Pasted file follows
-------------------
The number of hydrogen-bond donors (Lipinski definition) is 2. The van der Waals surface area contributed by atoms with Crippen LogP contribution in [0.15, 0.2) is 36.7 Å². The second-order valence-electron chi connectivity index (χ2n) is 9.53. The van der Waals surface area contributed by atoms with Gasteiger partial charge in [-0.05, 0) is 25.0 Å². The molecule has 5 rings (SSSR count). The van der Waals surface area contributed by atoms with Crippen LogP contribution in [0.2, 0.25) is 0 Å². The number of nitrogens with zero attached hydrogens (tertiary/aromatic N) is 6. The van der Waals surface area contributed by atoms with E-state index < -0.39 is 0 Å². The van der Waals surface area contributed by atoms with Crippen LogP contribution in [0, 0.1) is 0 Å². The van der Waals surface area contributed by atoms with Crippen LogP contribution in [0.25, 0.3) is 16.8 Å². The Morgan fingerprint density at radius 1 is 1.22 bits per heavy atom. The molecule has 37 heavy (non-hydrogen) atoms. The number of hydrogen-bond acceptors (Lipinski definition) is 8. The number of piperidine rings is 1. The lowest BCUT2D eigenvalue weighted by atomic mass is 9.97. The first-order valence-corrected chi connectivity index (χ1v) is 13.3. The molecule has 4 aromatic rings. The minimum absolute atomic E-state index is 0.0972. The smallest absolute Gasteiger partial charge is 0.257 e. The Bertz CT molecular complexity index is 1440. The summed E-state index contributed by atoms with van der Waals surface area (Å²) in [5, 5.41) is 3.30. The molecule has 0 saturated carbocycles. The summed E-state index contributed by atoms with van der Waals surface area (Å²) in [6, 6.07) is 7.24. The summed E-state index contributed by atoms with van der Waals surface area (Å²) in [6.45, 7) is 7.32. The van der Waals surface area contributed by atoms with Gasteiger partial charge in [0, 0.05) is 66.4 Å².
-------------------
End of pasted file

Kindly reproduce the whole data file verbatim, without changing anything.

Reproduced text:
The number of hydrogen-bond donors (Lipinski definition) is 2. The van der Waals surface area contributed by atoms with Crippen LogP contribution in [0.15, 0.2) is 36.7 Å². The second-order valence-electron chi connectivity index (χ2n) is 9.53. The van der Waals surface area contributed by atoms with Gasteiger partial charge in [-0.05, 0) is 25.0 Å². The molecule has 5 rings (SSSR count). The van der Waals surface area contributed by atoms with Crippen LogP contribution in [0.2, 0.25) is 0 Å². The number of nitrogens with zero attached hydrogens (tertiary/aromatic N) is 6. The van der Waals surface area contributed by atoms with E-state index < -0.39 is 0 Å². The van der Waals surface area contributed by atoms with Crippen LogP contribution in [0, 0.1) is 0 Å². The van der Waals surface area contributed by atoms with Crippen LogP contribution in [0.25, 0.3) is 16.8 Å². The Morgan fingerprint density at radius 1 is 1.22 bits per heavy atom. The molecule has 37 heavy (non-hydrogen) atoms. The number of hydrogen-bond acceptors (Lipinski definition) is 8. The number of piperidine rings is 1. The lowest BCUT2D eigenvalue weighted by atomic mass is 9.97. The first-order valence-corrected chi connectivity index (χ1v) is 13.3. The molecule has 4 aromatic rings. The minimum absolute atomic E-state index is 0.0972. The smallest absolute Gasteiger partial charge is 0.257 e. The Bertz CT molecular complexity index is 1440. The summed E-state index contributed by atoms with van der Waals surface area (Å²) in [5, 5.41) is 3.30. The molecule has 0 saturated carbocycles. The summed E-state index contributed by atoms with van der Waals surface area (Å²) in [6, 6.07) is 7.24. The summed E-state index contributed by atoms with van der Waals surface area (Å²) in [6.45, 7) is 7.32. The van der Waals surface area contributed by atoms with Gasteiger partial charge in [0, 0.05) is 66.4 Å².